Sharing a bedtime story with your child is a great way to close the day, unwind and de-stress before it’s time to sleep. This gives you and your child the opportunity to get a peaceful sleep, ready for the day ahead. But what if your bedtime routine is keeping your child awake rather than sending them to sleep?
Research suggests that parents struggle to get the sleep they need from the second a child is born; with the first three months hitting new parents the hardest. Fortunately, we’ve analysed which children’s books are notorious for giving children nightmares, so you can steer clear and get some much-needed shut-eye this year.
The Goosebumps Books are Most Likely to Keep Kids Up At Night
We analysed over 700 tweets from the past decade to find out which books scared adults senseless as a child. The Goosebumps books, authored by self-confessed ‘child terrifyer’ R. L. Stine, came out on top as the most likely to keep your children up at night.
Over 300 people stated that the Goosebumps books gave them nightmares or scared them as a child, and it’s easy to see why. These ghoulish books and their horrifying covers are enough to give even the bravest adults a scare.
Here’s a full list of the bedtime storybooks you should avoid for a peaceful night’s sleep:
- Goosebumps by R. L. Stine
- Scary Stories to Tell in the Dark by Alvin Schwartz
- Coraline by Neil Gaiman
- The Bible
- The BFG by Roald Dahl
- Tailypo by Joanna Galdone
- A Bad Case of Stripes by David Shannon and Cycle of the Werewolf by Stephen King
Find the full dataset here.
Why is a Bedtime Story Important?
Reading with children has a wealth of personal and societal benefits. It can help to boost kids’ self-esteem, communication skills and more. However, a bedtime story has the added benefit of helping you relax and unwind before bed and spend quality time with your child.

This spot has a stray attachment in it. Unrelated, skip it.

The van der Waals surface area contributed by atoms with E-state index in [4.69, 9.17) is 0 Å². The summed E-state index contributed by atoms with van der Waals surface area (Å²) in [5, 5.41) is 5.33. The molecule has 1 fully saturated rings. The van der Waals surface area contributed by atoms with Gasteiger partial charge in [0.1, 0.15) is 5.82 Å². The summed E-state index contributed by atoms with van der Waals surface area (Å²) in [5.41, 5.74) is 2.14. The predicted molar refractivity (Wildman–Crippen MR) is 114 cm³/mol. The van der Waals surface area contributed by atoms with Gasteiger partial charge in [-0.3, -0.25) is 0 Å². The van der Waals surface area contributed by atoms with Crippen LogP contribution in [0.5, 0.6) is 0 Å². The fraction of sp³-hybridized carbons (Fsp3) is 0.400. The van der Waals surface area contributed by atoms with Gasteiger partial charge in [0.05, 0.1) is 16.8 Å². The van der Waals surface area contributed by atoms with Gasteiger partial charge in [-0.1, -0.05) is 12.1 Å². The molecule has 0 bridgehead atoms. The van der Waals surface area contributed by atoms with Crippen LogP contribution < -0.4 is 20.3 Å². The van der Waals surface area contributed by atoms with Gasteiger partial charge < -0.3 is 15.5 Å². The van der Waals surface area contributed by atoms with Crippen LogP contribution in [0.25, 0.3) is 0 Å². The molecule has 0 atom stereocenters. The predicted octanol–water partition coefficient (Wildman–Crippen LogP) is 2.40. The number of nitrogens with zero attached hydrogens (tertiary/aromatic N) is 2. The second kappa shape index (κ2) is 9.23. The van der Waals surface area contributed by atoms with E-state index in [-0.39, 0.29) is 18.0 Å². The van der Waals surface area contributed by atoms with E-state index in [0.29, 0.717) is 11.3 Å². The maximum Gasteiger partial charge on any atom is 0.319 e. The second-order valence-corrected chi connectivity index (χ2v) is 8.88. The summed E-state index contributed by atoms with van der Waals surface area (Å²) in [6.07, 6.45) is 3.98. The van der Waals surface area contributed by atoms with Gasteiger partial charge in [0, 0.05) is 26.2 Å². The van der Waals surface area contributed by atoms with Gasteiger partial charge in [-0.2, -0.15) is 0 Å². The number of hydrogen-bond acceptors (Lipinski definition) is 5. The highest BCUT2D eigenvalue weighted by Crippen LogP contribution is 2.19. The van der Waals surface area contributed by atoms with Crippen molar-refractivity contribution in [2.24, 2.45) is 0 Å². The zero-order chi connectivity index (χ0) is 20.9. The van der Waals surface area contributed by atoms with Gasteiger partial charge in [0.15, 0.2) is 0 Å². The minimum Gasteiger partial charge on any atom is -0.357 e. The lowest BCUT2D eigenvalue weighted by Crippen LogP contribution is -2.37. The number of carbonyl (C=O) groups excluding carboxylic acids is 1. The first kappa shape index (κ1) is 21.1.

“Reading to our children is the most effective, as well as the easiest, quickest and most enjoyable, way to improve reading comprehension…
Unless your child is a very skilled and confident reader, the books she is likely to choose to read for her own pleasure usually will not be particularly challenging. They will probably be within the comfort zone of words she can read without a struggle.
But when we read to a child, we can choose more challenging material. Your child will understand the meanings of many words when she hears them in the context of the story, even though she might well have difficulty reading them on her own.”
Here’s some more information on how reading can help kids and adults in daily life:
Which Bedtime Stories Should You Read to Your Kids?
Research shows that 82% of young people (aged 8 to 18) believe that the more they read, the better they’ll become. It’s important to nurture this interest so that kids and teens grow up to be keen readers and informed adults.
For those that do read often, there are firm favourites as you move from year one to year eight. A study by Renaissance of over a million school children revealed which titles are the most popular.
We’ve put together a list of the top titles that make for great bedtime reading for kids: